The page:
Today, at the time of this writing, Google posted a blog stating they were dropping support for old browsers. They stated:

The web has evolved in the last ten years, from simple text pages to rich, interactive applications including video and voice. Unfortunately, very old browsers cannot run many of these new features effectively.

I made a case to move in the same direction at my company less than a month ago. I reviewed the visitor statistics and discovered less than 10% of all visitors to our sites use Internet Explorer. Months ago, Digg posted a blog asking whether they should block Internet Explorer 6 from viewing the site. Their statistics represented similar numbers to our own.

This would be a fairly radical move as blocking someone from viewing a site seems like a fairly aggressive move on Digg’s part. My proposal was much more relaxed and forgiving. I proposed that I upgrade Internet Explorer on my computer and stop supporting version 6. This doesn’t mean I plan to block people from the site if they haven’t upgraded, it just means I’ve consciously deprecated their choice.

A while back, I posted a blog about browser wars and how people were behaving on the web. I would never condone a conscious exclusion of one visitor or another simply to support my favorite browser. This is unfair and, moreover, can alienate the user in a way that will discourage people from ever returning to my site, even if they opted for my preferred browser.

I am certain someone is asking why 10% is a good threshold for clipping browser support. I assure you, the number is arbitrary. Some people may want to choose a higher or lower number, depending on what their audience needs. Regardless of the particular number, the important thing is the direction the percentage is headed.

When Firefox first hit the market, to say it wasn’t interesting as a browser because it didn’t have a large enough market share would have been perceived as foolish. Firefox use was on the rise, so catering to the users would have been in the best interest of all involved.

Internet Explorer 6 use is on the decline and the dropoff is getting steeper. As users buy new computers and upgrade their software, IE6 gets wiped out. Moreover, Microsoft started campaigning years ago for users to upgrade to a newer version of Internet Explorer.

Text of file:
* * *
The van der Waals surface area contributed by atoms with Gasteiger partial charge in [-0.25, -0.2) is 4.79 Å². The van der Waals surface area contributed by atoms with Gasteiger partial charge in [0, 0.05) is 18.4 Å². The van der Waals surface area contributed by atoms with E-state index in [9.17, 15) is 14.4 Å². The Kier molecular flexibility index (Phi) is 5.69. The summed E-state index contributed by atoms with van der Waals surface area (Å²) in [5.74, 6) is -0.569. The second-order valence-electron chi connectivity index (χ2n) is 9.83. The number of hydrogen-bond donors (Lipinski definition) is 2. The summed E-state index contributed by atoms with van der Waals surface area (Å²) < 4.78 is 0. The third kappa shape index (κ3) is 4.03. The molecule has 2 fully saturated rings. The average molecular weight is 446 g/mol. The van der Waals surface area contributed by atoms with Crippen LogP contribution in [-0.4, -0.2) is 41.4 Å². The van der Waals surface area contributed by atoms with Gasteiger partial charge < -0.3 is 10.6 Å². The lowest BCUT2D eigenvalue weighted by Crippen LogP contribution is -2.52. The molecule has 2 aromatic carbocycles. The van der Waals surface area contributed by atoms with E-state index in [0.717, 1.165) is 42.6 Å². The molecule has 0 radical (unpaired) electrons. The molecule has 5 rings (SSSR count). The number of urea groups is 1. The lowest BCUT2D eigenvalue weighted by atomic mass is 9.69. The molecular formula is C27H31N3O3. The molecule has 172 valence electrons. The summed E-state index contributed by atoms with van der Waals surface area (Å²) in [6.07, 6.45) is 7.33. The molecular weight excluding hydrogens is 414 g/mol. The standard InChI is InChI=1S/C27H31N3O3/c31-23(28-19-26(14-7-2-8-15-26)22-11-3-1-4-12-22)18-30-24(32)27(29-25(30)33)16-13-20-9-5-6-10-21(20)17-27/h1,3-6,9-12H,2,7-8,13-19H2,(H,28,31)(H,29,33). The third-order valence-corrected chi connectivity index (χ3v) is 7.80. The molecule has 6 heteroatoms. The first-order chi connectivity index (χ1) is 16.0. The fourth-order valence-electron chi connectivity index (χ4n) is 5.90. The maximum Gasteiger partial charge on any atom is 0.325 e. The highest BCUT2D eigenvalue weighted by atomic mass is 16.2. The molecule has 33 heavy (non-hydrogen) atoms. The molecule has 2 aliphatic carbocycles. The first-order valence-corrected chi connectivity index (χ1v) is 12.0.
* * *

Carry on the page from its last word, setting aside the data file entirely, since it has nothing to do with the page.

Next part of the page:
Something of note, Internet Explorer has been around for almost a decade now. As technology moves forward, IE6 only becomes more obsolete. One of the easiest examples to point to is the support for alpha-transparency PNGs. IE6 renders PNGs with alpha transparency with a blue background. Unless your site is already the particular shade of blue which is rendered, the transparent graphics are going to look cludgy and out of place on your site.

Other items of note, which are important to developers more than users, are things like new Javascript technologies and updated CSS specifications. As these technologies improve and grow, IE 6 will continue to to seem more and more obsolete, much like how IE5.5 appeared after IE6 hit the market.

To be fair, there are other old browsers which also fall down when pushed to render web sites using new technologies. The difference is, new browsers have built-in functions to test for updates. IE6 is old enough that Microsoft didn’t think to build that kind of functionality. They relied on users going to the Microsoft website and upgrading by hand.

In the end, we have reached a breaking point. Old browsers which are no longer supported, even by the company that built them, will eventually need to be clipped from the support regime that so many companies and individuals adhere to. Instead of blocking them, however, try the gentler approach of simply forgetting about them and letting them fade into the past. Be kind to your users, give them a gentle nudge to update and upgrade. Never push them off the cliff. Be aware of the browsers you support and make the web a better place.